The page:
AMY GOODMAN: I want to go to the clip, a remarkable clip of these citizen-soldiers talking about the difference in how they’re treated with how the army is treated. Craig, can you set it up?

CRAIG RENAUD: Well, the next clip shows the guys in Kuwait preparing to go into Iraq. The vehicles that they traveled with were the vehicles that they’ve had in Clarksville Arkansas, at the National Guard armory for quite some time. These vehicles were taken from Arkansas, put on ships, taken to Kuwait, and this is what they travel into Iraq with. The vehicle — a lot of the vehicles, four out of their 44 vehicles in this particular unit were up armored, the rest of them did not have armor. In this clip, you will see them trying to make their vehicles hardened for the convoy they had to do into Iraq.

NATIONAL GUARDSMAN: The convoy we’re getting ready to take to Camp Taji, north of Baghdad — it’s pretty serious. Some of the equipment is old, so we’re trying to make sure it doesn’t break down.

NATIONAL GUARDSMAN: I can’t — I have no idea why, you know, the United States Army would make us deploy with this old crap. I think they’re going to quickly understand that when half of it breaks down on the way to Taji, and it will, that it’s not a good idea to deploy a national guard unit with old Vietnam-era equipment.

NATIONAL GUARDSMAN: This is what an armored vehicle should look like. The vehicle is totally armored, completely all the way around, even in the front windshield. This is the modern vehicles that the regular army has right now.

NATIONAL GUARDSMAN: We were promised up armor kits. We didn’t get them. So we’re going to go ahead and try to fabricate something.

NATIONAL GUARDSMAN: Sir, do you think we could use some of this stuff?

NATIONAL GUARDSMAN: We’re trying to use as much of the metal as we can, but we only have a limited supply of it so, you know, we have to resort to these old bullet-proof vests and, honestly, I don’t feel too comfortable with doing that, but we have to use what we can.

NATIONAL GUARDSMAN: The sandbags will act to deflect the blast from a roadside bomb or deflect bullets if we’re shot at.

AMY GOODMAN: Excerpt of Off to War by Craig and Brent Renaud, who are joining us in the Little Rock, Arkansas studio, as they follow one of the soldiers coming home. Craig, you survived an ambush in Iraq. Can you describe it?

CRAIG RENAUD: Yeah, I got back from Iraq about two weeks ago. I was there filming with the soldiers as the hand over the power was taking place. And about two weeks after the handover, I was on a patrol with one of the companies from the 39th brigade with the Arkansas National Guard. It’s a company actually called "E Troop." We were out on a night mission that they do, and had been doing patrols. It was quiet all night, and then on the way back into Camp Cook, where they’re stationed, we were ambushed, about ten miles outside of Camp Cook. Basically, just out of nowhere, RPG’s starting firing on our vehicle and it ended in about a twelve to fifteen-minute machine gun battle in the middle of the road. Fortunately, no one was hurt. We did lose one vehicle, but everybody managed to get back in the vehicles, and managed to suppress the attack, and luckily everybody got away okay.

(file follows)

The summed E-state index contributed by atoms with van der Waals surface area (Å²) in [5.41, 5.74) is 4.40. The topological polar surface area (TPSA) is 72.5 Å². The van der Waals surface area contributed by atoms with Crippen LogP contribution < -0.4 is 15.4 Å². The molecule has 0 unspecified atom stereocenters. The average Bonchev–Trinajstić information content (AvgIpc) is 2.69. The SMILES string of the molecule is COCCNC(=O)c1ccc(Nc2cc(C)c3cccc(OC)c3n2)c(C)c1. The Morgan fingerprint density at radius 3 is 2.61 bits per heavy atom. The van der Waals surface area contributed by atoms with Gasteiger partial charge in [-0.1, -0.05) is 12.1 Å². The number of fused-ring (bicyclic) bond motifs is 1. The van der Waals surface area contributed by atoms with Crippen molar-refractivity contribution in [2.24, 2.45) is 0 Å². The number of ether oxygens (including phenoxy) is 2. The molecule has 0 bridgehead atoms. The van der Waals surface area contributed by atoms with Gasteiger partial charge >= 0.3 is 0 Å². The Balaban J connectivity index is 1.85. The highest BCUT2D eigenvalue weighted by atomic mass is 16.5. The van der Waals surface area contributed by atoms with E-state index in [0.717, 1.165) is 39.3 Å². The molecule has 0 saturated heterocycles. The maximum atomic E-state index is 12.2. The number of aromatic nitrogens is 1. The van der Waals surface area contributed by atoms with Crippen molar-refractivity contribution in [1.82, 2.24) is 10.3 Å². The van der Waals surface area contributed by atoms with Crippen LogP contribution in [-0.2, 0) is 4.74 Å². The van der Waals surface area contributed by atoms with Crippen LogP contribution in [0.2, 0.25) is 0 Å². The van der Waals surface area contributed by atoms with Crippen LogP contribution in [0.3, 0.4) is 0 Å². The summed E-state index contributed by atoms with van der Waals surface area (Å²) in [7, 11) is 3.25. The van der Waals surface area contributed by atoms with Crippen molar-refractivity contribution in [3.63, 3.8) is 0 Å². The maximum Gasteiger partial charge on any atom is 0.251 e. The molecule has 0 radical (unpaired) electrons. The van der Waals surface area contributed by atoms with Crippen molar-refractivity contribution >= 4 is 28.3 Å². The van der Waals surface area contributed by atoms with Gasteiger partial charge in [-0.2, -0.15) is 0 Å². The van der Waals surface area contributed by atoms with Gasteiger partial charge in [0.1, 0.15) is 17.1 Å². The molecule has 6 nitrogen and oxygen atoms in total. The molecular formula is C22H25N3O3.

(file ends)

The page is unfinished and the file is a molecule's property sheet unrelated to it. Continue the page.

AMY GOODMAN: How were you feeling at the time? Did you think you were going to make it? Did you think the U.S. soldiers were going to make it?

CRAIG RENAUD: At the time, to be honest, I really didn’t expect the guys who were in the vehicle that was first hit — the first vehicle that was hit was about two vehicles in front of the one I was riding in, and we saw the RPG hit that vehicle and once we passed the vehicle, by the time we turned around — the vehicle was completely in flames when we had turned bark around, so to be quite honest we all expected those soldiers to be dead. It wasn’t until the end of the gun battle that we were able to figure out they managed to get out of the vehicle and were lying in a ditch, and so it wasn’t until the gun battle was over that we actually figured out that they were still alive.

AMY GOODMAN: Do you know if Iraqis died in this?

CRAIG RENAUD: We don’t know in any Iraqi died. The next morning they did an investigation; they went out and, you know, searched the site. They found three bloody t-shirts; but that’s the only evidence that they found, so they don’t know if any Iraqis were killed.

AMY GOODMAN: Do you think that they were set up by the Iraqi police? Their location?

CRAIG RENAUD: It’s hard to say. There wasn’t a whole lot of evidence to that;, but a lot of the guys that I was with were pretty convinced. I guess the guys who were riding in the first vehicle of the convoy —- it was a five vehicle convoy -—

AMY GOODMAN: We have five seconds.

CRAIG RENAUD: They suspected it, but at the end of the investigation, it ran into a dead end.

AMY GOODMAN: I want to thank you both for being with us, Craig and Brent Renaud. The documentary Off to War will run tonight on Discovery Channel, 8:00 and 11:00 Eastern Standard Time.